SUBCULTURE

Shell Suits

August 2022
Words by Ben Purdue
Photos courtesy of the Museum of Youth Culture

From playing fields, to gabber raves, we pay testament to the ever-practical shell suit.

It might clash with Fred Perry’s competitive heritage, but sport-less sportswear has a subcultural legacy all on its own. Wearing synthetic tracksuits and outerwear for anything other than their original purpose is a subversive act in itself; a challenge to established dress codes. And the more these pieces become associated with different sections of society, the more anti-establishment they feel. But beyond sending a disruptive message, the shell suit has a deeper relevance, inspired by a vintage-driven resurgence of technical sportswear fanatics.

Two teenagers from a dance crew having fried chicken before a performance, Birmingham, 1991 by Neil Massey
Two teenagers from a dance crew having fried chicken before a performance, Birmingham, 1991 by Neil Massey

Tracksuits, and especially shell suits, have often been used to label and stigmatise. Everyman clothing treated as a signifier of the working classes while robbing them of an identity. A look connected with criminality, not unlike the hoodie. The reality being of course that for generations of UK youth, sportswear was accessible and practical - comfortable clothing that people really wore. An ironic take on the principles of leisurewear, given the grim political context. And, overlapping with Fred Perry’s own cultural history, as new creative movements built around music and self-expression emerged from the margins, synthetic sportswear took on new meaning.

 

The UK’s growing hip hop scene of the late 80s and early 90s, from London B-Boys to the bass-heavy grooves of Bristol, was fertile ground for the shell suit. US tracksuit influences mixing with a homegrown appreciation for functional garments that could handle British weather systems, let alone sound systems.

Four boys in shell suits at Club It, London, 1999 by Gordon Munro
Four boys in shell suits at Club It, London, 1999 by Gordon Munro

Around the same time, Gabber’s spread across Europe from the Netherlands imported another point of view, as sportswear shaped a hardcore techno look. “The classic gabba boy has a small, shaven head with bright pink ears sticking out from the skull, making him look like an alien,” writes Simon Reynolds in the indispensable Energy Flash: A Journey Through Rave Music and Dance Culture. “His pale, gaunt, speed-freak torso peaks out from a patterned tracksuit top that looks like a tie-dye shell suit, but which can cost up to £500 quid.”

 

Madchester’s working-class roots, combined with the city’s infamous rainfall, inspired a tracksuit-like loose-fit uniform for the baggy scene in which waterproof synthetics played a major role, from nylon shell jackets to Gore-Tex sailing gear. And it’s this crossover that most resembles today’s 90s-led focus on technical sportswear for the street, mixing archive references with modern innovations, impacting everywhere from Depop to Dior.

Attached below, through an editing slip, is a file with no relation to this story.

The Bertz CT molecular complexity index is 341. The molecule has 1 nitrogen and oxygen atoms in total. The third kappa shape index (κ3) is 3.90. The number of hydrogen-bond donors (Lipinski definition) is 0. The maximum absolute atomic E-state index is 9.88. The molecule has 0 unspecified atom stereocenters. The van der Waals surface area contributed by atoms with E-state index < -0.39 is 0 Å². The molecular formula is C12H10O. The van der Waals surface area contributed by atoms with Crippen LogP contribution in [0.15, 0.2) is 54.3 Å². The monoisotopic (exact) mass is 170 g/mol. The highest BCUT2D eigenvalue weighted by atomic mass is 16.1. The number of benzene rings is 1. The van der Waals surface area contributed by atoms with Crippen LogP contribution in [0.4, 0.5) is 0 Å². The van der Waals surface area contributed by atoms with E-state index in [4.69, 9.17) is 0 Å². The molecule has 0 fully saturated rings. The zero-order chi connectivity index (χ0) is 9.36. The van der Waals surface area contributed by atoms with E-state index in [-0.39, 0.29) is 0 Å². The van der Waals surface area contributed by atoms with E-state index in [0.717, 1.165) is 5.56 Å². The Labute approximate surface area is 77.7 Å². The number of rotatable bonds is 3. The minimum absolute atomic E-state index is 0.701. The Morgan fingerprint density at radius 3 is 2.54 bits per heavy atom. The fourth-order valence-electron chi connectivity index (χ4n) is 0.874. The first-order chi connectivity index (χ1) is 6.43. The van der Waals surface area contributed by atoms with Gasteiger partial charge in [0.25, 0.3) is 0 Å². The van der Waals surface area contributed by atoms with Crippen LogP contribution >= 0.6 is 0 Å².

Cookie Crew posing for a photo in a stairwell, London, 1980s by Normski
Cookie Crew posing for a photo in a stairwell, London, 1980s by Normski

At the forefront is a new generation of specialised resellers and their influential community, rooted in a shared passion for vintage sportswear. “Technical garments have a bit of a cult following. If you know you know, and if you want to know then you will,” says stylist and collector Louis Holsgrove, whose Holsales webshop is a digital destination for rare tactical grails. “These are pieces for the individual who researches what they wear and wants the best performance, whether climbing up a mountain, walking the streets, or going down the pub.”

 

His latest project explores the genius of designer Tony Spackman, whose work for brands like Maharishi and Nike focused on creating functional garments inspired by how the wearer moves. It reflects an obsession with detail that got Holsgrove hooked in the first place and explains a love of original design that dovetails with how Fred Perry approaches reissuing shapes from the archives.

 

“It’s exciting to see brands referencing key pieces from the past that were overlooked when first released because seeing the OG product feels like they have come full circle,” he says. “One thing I always find interesting is how people expect every drop to be a newly designed piece, and what I’m trying to do with my projects is teach and express how some of the best products were produced over 20 years ago!”

That comes through in this season’s synthetic two-piece, updating the classic 90s shell design with a modern half-zip jacket. The functional polyamide construction providing a crisp finish emphasised by an abstract all-over zig-zag pattern. Complete with matching tactical bucket hat as a further nod to the shell suit’s baggy heritage, authentically reworked here into a smartened-up, full-look streetwear statement.

 

The technical tracksuit represents sportswear’s subversive journey from our playing fields to the streets, bridging performance and an irrepressible anti-fashion spirit. Accessible, aspirational, and yet culturally relevant. Mocked in the past as a symbol of the dispossessed, the shell suit of today is no joking matter.

'Shell Suit City!' Patrick and his friends having a sneaky cigarette behind their secondary school, Coventry, 1989 by Patrick Cosgrove
'Shell Suit City!' Patrick and his friends having a sneaky cigarette behind their secondary school, Coventry, 1989 by Patrick Cosgrove